Fineness: The relative size of the particles of cement, sand, or other materials.
Finish: The condition of a surface after the final work upon it has been performed. To complete anything.
Finishing Stakes: Final stakes set for the completion of the work.
Fink Truss: Properly, a trussed beam. See Fig. 22n.
Fire Brick: A brick made of pure clay (or pure clay with a clean sand) to resist high temperatures.
Fireless Locomotive: A locomotive driven by steam generated from highly heated water carried in strongly constructed tanks.
First-class Masonry: A term applied to quarry-faced ashlar, laid in regular horizontal courses, having parallel beds and vertical joints, of not less than ten inches in thickness nor more than thirty, and decreasing in thickness regularly from the bottom to the top of the wall. For complete specifications, see "Baker's Masonry."
First Cost: The sum of all the expenditures made for investigation, promotion, engineering, and construction of a structure, plant, etc.
Fish: To join two beams by fastening long splice-pieces to their sides.
Fish Bellied Girder: A girder having the top flange horizontal and the bottom flange curved in the shape of a fish's belly.
Fish-belly: The form taken by some girders or trusses where the bottom flange or chord is convex downward. To swell downward.
Fish Bolt: A bolt for securing a fish joint.
Fish Joint: A joint between two rails connected by fishplates bolted thereto.
Fish Plate: Same as "Splice Bar." -- The short bar used for making the joints in railroad rails.
Fishbolt: Same as "Fish Bolt."
Fishing: The act of uniting two parts by clamping them between two short pieces which cover the joint.
Fitting-up: Assembling the different members of a structure and connecting them with bolts preparatory to riveting.
Fitting-up Bolt: An ordinary bolt used to hold steel members together while the same are being riveted.
Fitting-up Clamp: An ordinary screw clamp, used for fitting up instead of bolts.
Fitting-up Gang: A gang which does the bolting up of the metal in a bridge shop.
Fixed Bridge: One that does not move except for expansion and contraction
Fixed Charges: The annual expenditure, in connection with a structure, which remains the same, or nearly so, regardless of operation. Generally refers to the interest on the bonded indebtedness.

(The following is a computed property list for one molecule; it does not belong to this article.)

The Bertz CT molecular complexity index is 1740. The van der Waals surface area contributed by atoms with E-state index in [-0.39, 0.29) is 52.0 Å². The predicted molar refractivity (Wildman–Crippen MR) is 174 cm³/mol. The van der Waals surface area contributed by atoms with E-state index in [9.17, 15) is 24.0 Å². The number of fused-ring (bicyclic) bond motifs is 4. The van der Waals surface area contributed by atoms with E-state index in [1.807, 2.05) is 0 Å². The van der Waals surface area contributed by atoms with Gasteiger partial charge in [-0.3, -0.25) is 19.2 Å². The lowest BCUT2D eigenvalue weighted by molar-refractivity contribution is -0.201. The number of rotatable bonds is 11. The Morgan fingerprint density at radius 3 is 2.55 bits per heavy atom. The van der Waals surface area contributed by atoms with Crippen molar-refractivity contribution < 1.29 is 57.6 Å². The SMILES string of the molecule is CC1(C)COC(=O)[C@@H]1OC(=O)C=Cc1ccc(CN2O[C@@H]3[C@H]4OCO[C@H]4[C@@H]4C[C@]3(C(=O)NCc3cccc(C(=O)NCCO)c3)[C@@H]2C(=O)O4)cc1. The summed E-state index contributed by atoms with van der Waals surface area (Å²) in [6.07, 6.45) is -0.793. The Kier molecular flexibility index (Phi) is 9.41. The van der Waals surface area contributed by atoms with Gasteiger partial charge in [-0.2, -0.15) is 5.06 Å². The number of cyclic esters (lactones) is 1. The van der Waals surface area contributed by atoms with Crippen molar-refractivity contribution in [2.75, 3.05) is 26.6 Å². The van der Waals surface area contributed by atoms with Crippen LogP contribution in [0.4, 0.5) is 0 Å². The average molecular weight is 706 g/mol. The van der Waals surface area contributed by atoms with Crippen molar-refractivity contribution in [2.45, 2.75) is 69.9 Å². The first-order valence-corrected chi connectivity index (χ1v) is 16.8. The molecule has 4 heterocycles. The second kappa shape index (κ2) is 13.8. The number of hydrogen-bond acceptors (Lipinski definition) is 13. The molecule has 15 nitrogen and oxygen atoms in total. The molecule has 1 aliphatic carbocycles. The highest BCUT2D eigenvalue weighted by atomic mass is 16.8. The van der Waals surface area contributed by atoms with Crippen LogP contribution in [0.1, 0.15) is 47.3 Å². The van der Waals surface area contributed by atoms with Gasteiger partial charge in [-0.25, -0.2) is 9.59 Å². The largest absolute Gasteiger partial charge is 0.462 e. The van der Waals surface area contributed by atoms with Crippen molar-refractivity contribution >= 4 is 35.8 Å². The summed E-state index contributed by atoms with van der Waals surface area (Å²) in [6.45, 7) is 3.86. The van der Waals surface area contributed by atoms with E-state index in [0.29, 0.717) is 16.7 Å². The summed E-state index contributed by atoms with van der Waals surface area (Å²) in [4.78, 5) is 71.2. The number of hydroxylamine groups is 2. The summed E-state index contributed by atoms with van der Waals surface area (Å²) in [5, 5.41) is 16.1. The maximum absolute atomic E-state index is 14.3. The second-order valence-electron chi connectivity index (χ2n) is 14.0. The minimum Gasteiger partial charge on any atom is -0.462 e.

Fixed End: The anchored end. An end of a girder or strut so firmly connected as to prevent all motion in the vicinity of the end.
Fixed Load: Any determined load.
Fixed Point: Any point that is stationary or assumed to remain fixed throughout the entire discussion. The common centre of gravity of a system of bodies.
Fixed Post: A post having fixed ends.
Fixed Span: A span that is not movable, in contradistinction to a draw span.
Flange: One of the principal longitudinal members of a girder which resist tension or compression, also sometimes called the upper and lower chords of a beam. A projecting edge, rim, or rib on anything.
Flange Angle: One of the upper or lower chord angles in a girder.
Flange Coupling: A coupling made up of two parts, each firmly attached to the end of its shaft, bolted together to form a permanent connection.
Flange Joint: A joint between two pieces or members terminating in flat disks or flanges which are usually held together by bolts. Used for shafting and pipes.
Flange Plate: Same as "Cover Plate." -- A plate fastened on the flanges of a girder to give additional cross-section thereto; a top or bottom plate of a chord member.
Flange Rail: A rail having on one side an elevated edge or flange to keep the wheels from running off.
Flange Splice: A splice made in the flange of a beam or girder.
Flange Stress: The stress developed in the flange or flanges of a member.
Flange Union: A type of pipe connection consisting of two circular plates with hubs bored and tapped to screw on the ends of the pipes, and held together with bolts.
Flank of Gear Tooth: The part of the rolling surface of a gear tooth inside the pitch circle.